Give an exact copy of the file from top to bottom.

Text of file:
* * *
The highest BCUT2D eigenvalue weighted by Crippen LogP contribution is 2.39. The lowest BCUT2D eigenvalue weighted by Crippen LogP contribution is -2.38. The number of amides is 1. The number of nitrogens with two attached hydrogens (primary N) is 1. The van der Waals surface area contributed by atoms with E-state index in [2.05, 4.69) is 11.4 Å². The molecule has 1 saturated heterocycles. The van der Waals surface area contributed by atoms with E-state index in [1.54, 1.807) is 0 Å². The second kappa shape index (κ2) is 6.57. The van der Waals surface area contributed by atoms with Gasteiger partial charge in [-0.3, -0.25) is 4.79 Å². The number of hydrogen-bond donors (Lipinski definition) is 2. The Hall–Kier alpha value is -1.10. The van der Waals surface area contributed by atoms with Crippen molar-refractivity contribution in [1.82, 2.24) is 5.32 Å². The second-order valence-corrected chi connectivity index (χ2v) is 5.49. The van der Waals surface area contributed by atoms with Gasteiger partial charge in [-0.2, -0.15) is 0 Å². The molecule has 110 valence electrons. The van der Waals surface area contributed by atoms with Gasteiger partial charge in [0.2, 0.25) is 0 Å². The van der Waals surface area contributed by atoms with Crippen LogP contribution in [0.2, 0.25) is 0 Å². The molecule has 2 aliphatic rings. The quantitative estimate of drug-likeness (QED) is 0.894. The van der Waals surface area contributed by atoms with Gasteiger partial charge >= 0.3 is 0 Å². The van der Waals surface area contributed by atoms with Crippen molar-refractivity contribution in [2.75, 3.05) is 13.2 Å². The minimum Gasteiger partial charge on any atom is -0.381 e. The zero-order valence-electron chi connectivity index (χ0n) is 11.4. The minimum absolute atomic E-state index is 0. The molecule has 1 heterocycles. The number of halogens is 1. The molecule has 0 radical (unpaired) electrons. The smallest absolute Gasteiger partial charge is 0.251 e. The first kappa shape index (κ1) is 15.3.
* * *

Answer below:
The highest BCUT2D eigenvalue weighted by Crippen LogP contribution is 2.39. The lowest BCUT2D eigenvalue weighted by Crippen LogP contribution is -2.38. The number of amides is 1. The number of nitrogens with two attached hydrogens (primary N) is 1. The van der Waals surface area contributed by atoms with E-state index in [2.05, 4.69) is 11.4 Å². The molecule has 1 saturated heterocycles. The van der Waals surface area contributed by atoms with E-state index in [1.54, 1.807) is 0 Å². The second kappa shape index (κ2) is 6.57. The van der Waals surface area contributed by atoms with Gasteiger partial charge in [-0.3, -0.25) is 4.79 Å². The number of hydrogen-bond donors (Lipinski definition) is 2. The Hall–Kier alpha value is -1.10. The van der Waals surface area contributed by atoms with Crippen molar-refractivity contribution in [1.82, 2.24) is 5.32 Å². The second-order valence-corrected chi connectivity index (χ2v) is 5.49. The van der Waals surface area contributed by atoms with Gasteiger partial charge in [-0.2, -0.15) is 0 Å². The molecule has 110 valence electrons. The van der Waals surface area contributed by atoms with Gasteiger partial charge in [0.2, 0.25) is 0 Å². The van der Waals surface area contributed by atoms with Crippen LogP contribution in [0.2, 0.25) is 0 Å². The molecule has 2 aliphatic rings. The quantitative estimate of drug-likeness (QED) is 0.894. The van der Waals surface area contributed by atoms with Gasteiger partial charge >= 0.3 is 0 Å². The van der Waals surface area contributed by atoms with Crippen molar-refractivity contribution in [2.75, 3.05) is 13.2 Å². The minimum Gasteiger partial charge on any atom is -0.381 e. The zero-order valence-electron chi connectivity index (χ0n) is 11.4. The minimum absolute atomic E-state index is 0. The molecule has 1 heterocycles. The number of halogens is 1. The molecule has 0 radical (unpaired) electrons. The smallest absolute Gasteiger partial charge is 0.251 e. The first kappa shape index (κ1) is 15.3.